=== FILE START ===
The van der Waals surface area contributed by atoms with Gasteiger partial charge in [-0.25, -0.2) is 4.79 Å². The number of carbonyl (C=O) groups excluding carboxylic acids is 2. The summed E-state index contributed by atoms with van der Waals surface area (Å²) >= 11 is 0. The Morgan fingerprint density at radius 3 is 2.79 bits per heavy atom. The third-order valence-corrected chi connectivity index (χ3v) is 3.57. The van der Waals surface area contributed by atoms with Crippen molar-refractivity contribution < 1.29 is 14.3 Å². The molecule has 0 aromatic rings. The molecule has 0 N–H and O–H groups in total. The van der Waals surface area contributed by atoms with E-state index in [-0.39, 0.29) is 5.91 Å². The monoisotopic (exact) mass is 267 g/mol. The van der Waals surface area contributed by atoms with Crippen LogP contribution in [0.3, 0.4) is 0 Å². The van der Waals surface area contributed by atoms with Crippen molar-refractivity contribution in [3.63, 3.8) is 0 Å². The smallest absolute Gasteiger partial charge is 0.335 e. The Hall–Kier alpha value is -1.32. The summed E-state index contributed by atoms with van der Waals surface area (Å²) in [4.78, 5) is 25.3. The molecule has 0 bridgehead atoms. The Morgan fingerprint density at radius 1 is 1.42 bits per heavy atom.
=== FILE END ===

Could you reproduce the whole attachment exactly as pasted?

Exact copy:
The van der Waals surface area contributed by atoms with Gasteiger partial charge in [-0.25, -0.2) is 4.79 Å². The number of carbonyl (C=O) groups excluding carboxylic acids is 2. The summed E-state index contributed by atoms with van der Waals surface area (Å²) >= 11 is 0. The Morgan fingerprint density at radius 3 is 2.79 bits per heavy atom. The third-order valence-corrected chi connectivity index (χ3v) is 3.57. The van der Waals surface area contributed by atoms with Crippen molar-refractivity contribution < 1.29 is 14.3 Å². The molecule has 0 aromatic rings. The molecule has 0 N–H and O–H groups in total. The van der Waals surface area contributed by atoms with E-state index in [-0.39, 0.29) is 5.91 Å². The monoisotopic (exact) mass is 267 g/mol. The van der Waals surface area contributed by atoms with Crippen LogP contribution in [0.3, 0.4) is 0 Å². The van der Waals surface area contributed by atoms with Crippen molar-refractivity contribution in [3.63, 3.8) is 0 Å². The smallest absolute Gasteiger partial charge is 0.335 e. The Hall–Kier alpha value is -1.32. The summed E-state index contributed by atoms with van der Waals surface area (Å²) in [4.78, 5) is 25.3. The molecule has 0 bridgehead atoms. The Morgan fingerprint density at radius 1 is 1.42 bits per heavy atom.